On 1/1/06, gwtmp01 / mac.com <gwtmp01 / mac.com> wrote:
> On Dec 31, 2005, at 10:07 PM, Johannes Friestad wrote:
> > So in
> > a=4
> > 'a' does not hold a reference, technically speaking, but rather the
> > immediate value 4.
>
> I know I'm being pedantic (again) but I'd rather think of assignment
> as *always* copying references.  It is simpler that way.

You're describing the user model, I was talking about the
implementation. Immediate values are objects for (almost) all
practical purposes, so whether you think of fixnums as references to
immutable singleton objects or as immediate values doesn't make much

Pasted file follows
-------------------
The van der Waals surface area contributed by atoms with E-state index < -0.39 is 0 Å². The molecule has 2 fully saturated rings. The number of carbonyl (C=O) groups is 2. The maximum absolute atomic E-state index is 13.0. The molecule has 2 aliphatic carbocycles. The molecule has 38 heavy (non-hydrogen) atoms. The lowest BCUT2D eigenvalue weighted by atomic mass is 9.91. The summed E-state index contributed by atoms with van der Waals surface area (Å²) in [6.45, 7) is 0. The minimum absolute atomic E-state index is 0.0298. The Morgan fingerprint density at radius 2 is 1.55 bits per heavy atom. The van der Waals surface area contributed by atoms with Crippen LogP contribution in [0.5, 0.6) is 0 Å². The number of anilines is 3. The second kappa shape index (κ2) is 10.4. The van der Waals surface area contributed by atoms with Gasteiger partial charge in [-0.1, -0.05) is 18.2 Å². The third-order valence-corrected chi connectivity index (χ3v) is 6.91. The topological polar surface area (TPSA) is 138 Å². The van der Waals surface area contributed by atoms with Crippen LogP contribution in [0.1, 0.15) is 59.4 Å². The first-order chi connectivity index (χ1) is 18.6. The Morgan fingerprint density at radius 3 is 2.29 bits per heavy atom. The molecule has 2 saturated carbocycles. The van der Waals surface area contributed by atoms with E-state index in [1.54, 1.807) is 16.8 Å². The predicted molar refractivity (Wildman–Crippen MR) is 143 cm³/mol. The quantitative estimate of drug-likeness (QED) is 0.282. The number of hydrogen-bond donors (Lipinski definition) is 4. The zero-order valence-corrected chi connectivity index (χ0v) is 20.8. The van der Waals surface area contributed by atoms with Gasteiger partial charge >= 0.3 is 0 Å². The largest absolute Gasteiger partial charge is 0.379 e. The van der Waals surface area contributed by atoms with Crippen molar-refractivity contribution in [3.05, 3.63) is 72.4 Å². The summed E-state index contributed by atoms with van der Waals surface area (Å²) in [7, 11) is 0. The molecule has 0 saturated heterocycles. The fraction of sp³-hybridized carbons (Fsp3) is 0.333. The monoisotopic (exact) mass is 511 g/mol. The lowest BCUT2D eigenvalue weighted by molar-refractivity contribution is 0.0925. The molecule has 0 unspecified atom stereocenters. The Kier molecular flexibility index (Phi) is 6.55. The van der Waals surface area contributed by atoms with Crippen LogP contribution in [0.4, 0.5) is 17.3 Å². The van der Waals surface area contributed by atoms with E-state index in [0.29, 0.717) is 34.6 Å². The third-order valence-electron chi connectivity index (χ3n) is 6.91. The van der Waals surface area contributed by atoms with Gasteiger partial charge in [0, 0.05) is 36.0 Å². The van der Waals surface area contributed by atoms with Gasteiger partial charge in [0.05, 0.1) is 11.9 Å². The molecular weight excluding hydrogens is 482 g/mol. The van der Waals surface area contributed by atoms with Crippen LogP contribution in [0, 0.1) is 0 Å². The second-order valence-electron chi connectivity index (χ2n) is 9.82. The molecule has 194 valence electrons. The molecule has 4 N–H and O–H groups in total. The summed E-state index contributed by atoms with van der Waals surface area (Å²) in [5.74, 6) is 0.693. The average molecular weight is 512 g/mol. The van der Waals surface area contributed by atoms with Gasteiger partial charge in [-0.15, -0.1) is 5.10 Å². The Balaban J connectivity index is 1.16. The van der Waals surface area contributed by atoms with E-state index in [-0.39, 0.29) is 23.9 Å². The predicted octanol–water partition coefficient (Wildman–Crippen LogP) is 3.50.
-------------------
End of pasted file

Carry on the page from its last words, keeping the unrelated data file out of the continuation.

difference.
And as you say, it's simpler to use the same model for everything,
which is why many languages go to quite some lengths to hide the
difference.

I tend to think of programming languages (Ruby, C, assembler) as user
intefaces for the computer hardware. That makes 'usability' an
important factor for programming langauges, and supporting simple (but
still powerful) user models for how the language works is one aspect
of usability.
Implementation details are IMO mostly relevant for explaining why
there are two classes for integers (fixnum and bignum) in the first
place, or for that matter why there are 'integers' and 'floats'
instead of simply 'numbers'. In day-to-day programming, they rarely
matter.


jf